It was a productive month, ranging from setting up forum to extending my portfolio pieces. One of them was related to the Character Design Challenge, Egyptian Gods. This is how Bast here came about.
It might show around the Rocket Coil and the blog posts, but I love to think about design as a form of storytelling. I’ve seen many designs, especially in the CDC that would look amazingly good, but quite a few of them – while drawn perfectly – seemed to lack a story and were just pretty drawings.
I definitely wanted to place more story in my design. I’m sure there could be a debate about whether I succeeded at it or not, but if nothing else, I learned more about the process. There were hiccups in the production, of course, and some of them can be avoided in the future.
I’ve decided on the process in advance: First, I’ll come up with a Context, a framework which is not related much to a theme, or, that any theme could be applied to if needed (more about that later). Then as I decided which god or goddess will I be working on, I will develop a Story about them. All the time while making a story, I’ll think about how this relates to the context. The next part is Research. Admittedly, making research was my weakness for a long time and I know I’m not alone in that. But over the years, you learn… Next was Design development (or a Design Code if you will); and after that, Production.
The context is the equal to the “Big Picture”. As mentioned, it’s the framework around which the rest of the concept is developed. In my case, the theme is Egyptian Gods, but as far as the ‘context’ goes it could be anything.
“What, if all of this actually happened? What if Egyptian Gods wasn’t just mythology that we think it was, but is more of a chronicle? What if those Gods were physical, walking around the earth doing whatever they are known for, thousands of years later?”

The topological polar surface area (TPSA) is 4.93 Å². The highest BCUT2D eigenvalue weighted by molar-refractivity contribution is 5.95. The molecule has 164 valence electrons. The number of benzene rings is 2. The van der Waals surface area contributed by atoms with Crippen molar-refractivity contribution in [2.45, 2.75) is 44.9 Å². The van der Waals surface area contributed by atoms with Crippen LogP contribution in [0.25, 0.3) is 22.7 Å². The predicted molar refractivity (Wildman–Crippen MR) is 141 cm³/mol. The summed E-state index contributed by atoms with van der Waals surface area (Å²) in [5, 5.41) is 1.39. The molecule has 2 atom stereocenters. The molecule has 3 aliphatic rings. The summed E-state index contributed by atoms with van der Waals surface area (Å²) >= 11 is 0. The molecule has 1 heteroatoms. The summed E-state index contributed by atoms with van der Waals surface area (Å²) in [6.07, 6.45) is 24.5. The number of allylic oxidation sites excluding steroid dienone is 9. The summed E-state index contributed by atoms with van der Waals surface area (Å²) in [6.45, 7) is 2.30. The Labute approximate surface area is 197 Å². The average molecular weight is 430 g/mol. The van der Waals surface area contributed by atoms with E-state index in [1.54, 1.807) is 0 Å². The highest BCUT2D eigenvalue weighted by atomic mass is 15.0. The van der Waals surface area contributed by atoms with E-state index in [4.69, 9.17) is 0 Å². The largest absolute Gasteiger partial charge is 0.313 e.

This was my context. It’s bigger than design, it’s bigger than a story. What does it mean for the design and story? It’s that those characters are real, physical. They have their flaws. They have emotions and they are imperfect. They don’t always exclusevly look good, really, as so many gods do.
I picked Bast as my Goddess. I didn’t want to pick one of the well known ones like Ra, Isis, or Anubis, since I was sure there will be plenty of those. In the end, I saw quite some designs of Bast as well and I was kind of delighted by it. Still, I think Anubis outnumbered all others by far.
I’ve mainly read Wikipedia about Bast. I found enough material about her there. Soon enough, I also came to see that most of the gods changed both their background story and their role or affiliation throughout the history of Egypt. Bast, for example, was a vicious lioness in the beginning, becoming a goddes of mothers and family in the meantime, and by the end, they just placed her on the perfume boxes. My Bast story was a little bit different, but was mainly built around those key points.
How does a lioness look like? Lions are everywhere in pop culture, but I still wanted to do some research for the project. I wouldn’t want to struggle with her key points simply because I wouldn’t do as much as a google images search.
First I looked up some imagery and after comparing some of them, I went into sketching. I wanted to find the key shapes and how do they bring the “spirit” thorugh. I focused on her head, because Bast basically only had head of the Lioness. The biggest surprise for me that lionesses show very different vibe when looked at from the front to how they feel from the side.
The Design development
The noticable part of design development was in fact done as part of the research process. What wasn’t settled on there, was planned to be figured out during the blocking phase of my design manifestation. As a result, she was to have long legs, a human head with somewhat lioness features, animal-like feet; an aegis around her neck (instead of carrying it in hands as she’s often depicted) and a sistrum in her hand. I decided she’ll have a typical egyptian haircut with a headband. Instead of a gown, I’ll go for a shorter skirt with pants underneath. If she is to be an Eye of Ra, she has to be capable of fighting.